Don’t Ruck Around When It Comes To Camping Gear. Your Body Will Thank You
We may earn revenue from the products available on this page and participate in affiliate programs. If you purchase...
We may earn revenue from the products available on this page and participate in affiliate programs.
If you purchase something through a post on our site, Task & Purpose may get a small share of the sale.
A recent list of veteran camping gear recommendations published by Task & Purpose was hilarious, but it was also a painful reminder of why so many veterans hate backpacking. Carrying too much gear designed for every possible environment for a mission we don’t fully understand was never anyone’s idea of fun, and yet that’s how most of us transition from exercises at Ft Carson to weekends in our local park.
Well, keep the rucking spirit — but it’s time to let go of the rucking burdens. To that end, here are 12 recommendations that veterans will really enjoy when they’re out in the wilderness.
Trade the cast iron skillet for an outright stove
The Jetboil flash cooking systemJetboil
The military taught us our packs should weigh around 30% of our body weight, and I’ve had lots of vets tell me anything less than a 100 pounds is a daypack.
Bullsh*t. Nowadays, 20% of your body weight is a good target for the average pack, and nothing over 50 pounds for a week’s outing should be your goal. Swap the skillet for a Jetboil flash cooking system, and save what’s left of your back.
Swap a woobie for a Big Boy jacket
Patagonia's Torrent Shell rain jacketPatagonia
I get the sentimental attachment to the woobie, and my inner MacGyver appreciates the versatility, but we are no longer preparing for every possible condition on the planet.
If you are headed to Big Bend in October, leave the woobie in your garage. If you’re going to the Smokies in May, buy some decent rain gear like Patagonia’s Torrent Shell.
Trail running shoes are better than solid boots
Bushwhacking with a 90-pound ruck? Buy some boots. But if you’re hiking on a trail with a 40-pound pack, try a pair of trail running shoes: they're lighter, more comfortable shoes, reduce blisters and foot problems on the trail.
“But my ankles,” you cry! Boots aren’t going to save your ankles; carrying 30 pounds less will. Order a pair of last year’s Brooks Calderas.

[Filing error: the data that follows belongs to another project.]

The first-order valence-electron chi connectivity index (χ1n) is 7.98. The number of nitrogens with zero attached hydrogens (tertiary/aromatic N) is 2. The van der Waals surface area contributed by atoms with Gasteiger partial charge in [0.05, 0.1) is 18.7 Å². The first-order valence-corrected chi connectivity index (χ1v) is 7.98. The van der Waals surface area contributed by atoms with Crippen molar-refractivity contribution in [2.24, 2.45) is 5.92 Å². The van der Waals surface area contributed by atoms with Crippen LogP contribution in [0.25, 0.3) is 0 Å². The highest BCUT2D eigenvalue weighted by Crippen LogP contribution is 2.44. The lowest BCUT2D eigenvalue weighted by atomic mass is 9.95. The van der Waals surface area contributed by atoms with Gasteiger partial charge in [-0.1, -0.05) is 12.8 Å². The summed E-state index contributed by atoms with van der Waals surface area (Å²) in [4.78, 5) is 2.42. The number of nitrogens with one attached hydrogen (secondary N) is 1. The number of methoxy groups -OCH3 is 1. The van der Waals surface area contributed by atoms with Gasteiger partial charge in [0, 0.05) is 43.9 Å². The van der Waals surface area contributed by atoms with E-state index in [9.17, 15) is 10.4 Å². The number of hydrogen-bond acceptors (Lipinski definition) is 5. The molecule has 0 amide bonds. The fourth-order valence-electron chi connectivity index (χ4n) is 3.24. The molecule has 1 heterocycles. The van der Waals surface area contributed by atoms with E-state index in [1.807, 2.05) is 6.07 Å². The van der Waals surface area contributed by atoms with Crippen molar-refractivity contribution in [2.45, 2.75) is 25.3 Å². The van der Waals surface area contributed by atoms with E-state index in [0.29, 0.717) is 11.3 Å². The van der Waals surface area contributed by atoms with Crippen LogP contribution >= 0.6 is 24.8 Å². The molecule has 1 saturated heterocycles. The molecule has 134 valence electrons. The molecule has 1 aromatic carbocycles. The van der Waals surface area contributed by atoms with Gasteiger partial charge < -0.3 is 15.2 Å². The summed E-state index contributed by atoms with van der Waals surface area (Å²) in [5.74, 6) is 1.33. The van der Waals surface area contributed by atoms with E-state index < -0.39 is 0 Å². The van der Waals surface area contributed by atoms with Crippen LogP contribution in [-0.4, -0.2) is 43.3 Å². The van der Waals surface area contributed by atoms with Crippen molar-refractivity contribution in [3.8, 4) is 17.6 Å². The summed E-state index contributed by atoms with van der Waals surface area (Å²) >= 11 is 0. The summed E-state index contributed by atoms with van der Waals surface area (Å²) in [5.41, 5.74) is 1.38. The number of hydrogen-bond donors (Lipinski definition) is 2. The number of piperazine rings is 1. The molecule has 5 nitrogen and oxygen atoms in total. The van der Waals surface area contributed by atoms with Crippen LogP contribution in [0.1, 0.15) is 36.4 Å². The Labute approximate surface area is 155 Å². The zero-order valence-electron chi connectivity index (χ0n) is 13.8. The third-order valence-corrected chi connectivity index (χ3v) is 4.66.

Say no to that Camelback
Maybe it was just me, but every Camelbak the military issued me started leaking within two weeks. Some dribbled from the nozzle, some from the fill point, but most of them from someplace I could never find. I just carry plastic bottles now: 1-liter ones on the outside of my pack and 1.5-liter ones on the inside to cook with at night.
Ditch the hammock for a tent — maybe
The REI Co-op Passage 2 TentREI
I camp in a hammock and I love it, but lots of veterans with back problems find it to be a torture device. Be aware if you’re wet weather camping, by the time you add the fly, you might as well carry a tent. Grab one here.
Your e-tool is no trowel
The Sea To Summit pocket trowelSea To Summit
If you’re staying put for a week and eating three MREs a day, maybe you need an e-tool. Otherwise, just bring a classic trowel. There may be some initial panic on the first morning after coffee, but as the trek goes on, you’ll be surprised how little waste you make. The orange plastic trowels break on the hardpan, so order a metal one like the Sea To Summit Pocket Trowel.
Trade your ruck for a pack
An Osprey backpackOsprey
If you buy an 85-liter pack, you’ll fill an 85-liter pack — and you don’t need three survival rifles. If you’re backpacking for a week or less, then don’t buy anything over 65 liters, and the closer you get to 50 liters the better. Osprey makes good stuff.
A Bic is just fine
These lighters are awesome…and kind of expensive…and kind of useless. Between forest fires and campsites that look like a Daisy Cutter cleared the ground, fewer parks allow open flames. Stick a Bic in a ziplock bag; it’s all you need to light your stove.
Swap the Therm-a-rest for an inflatable pad
The Sea To Summit inflatable padSea To Summit
If your point of reference is sleeping directly on the ground in your teens and twenties, then the Z-Lite is a great upgrade. But just because the military didn’t give a sh*t about what you slept on doesn’t mean you have to be equally negligent.
After 25 years with the Z-lite, I upgraded to a Sea To Summit inflatable pad last year, and it was liking going from Jim Beam to Macallan 15. They’re expensive but worth it for a legit night’s sleep.
Leave the whiskey at home
Speaking of a legit night’s sleep, leave the whiskey at home. Fresh air, good cardio, and a fairly comfortable sleeping arrangement can do wonders for insomnia. Alcohol f*cks with the quality of our sleep. If you’re kinder to yourself during the day, there’s less pain to kill in the evening. Bring a cigar or a pipe if you need a ritual with which to unwind.
Military MREs for … civilian MREs
Packit Gourmet foodPackit Gourmet
There really isn’t any good trail food, but some trail food is better than others. Ramen or Knorr gets the job done, but if you want a backcountry fancy feast, try Packit Gourmet.
Swallow your pride and get some trekking poles
Your hands are free now, so put them to good use. You’ll have to swallow some pride, and you’ll look like your grandfather on a birding expedition, but the stress they take off your legs on the uphills and downhills will have you going from 8 to 15 miles a day. Hiking poles are like bourbon: you can spend $20 to $220, and while there is a difference, it’s not that big of a gap.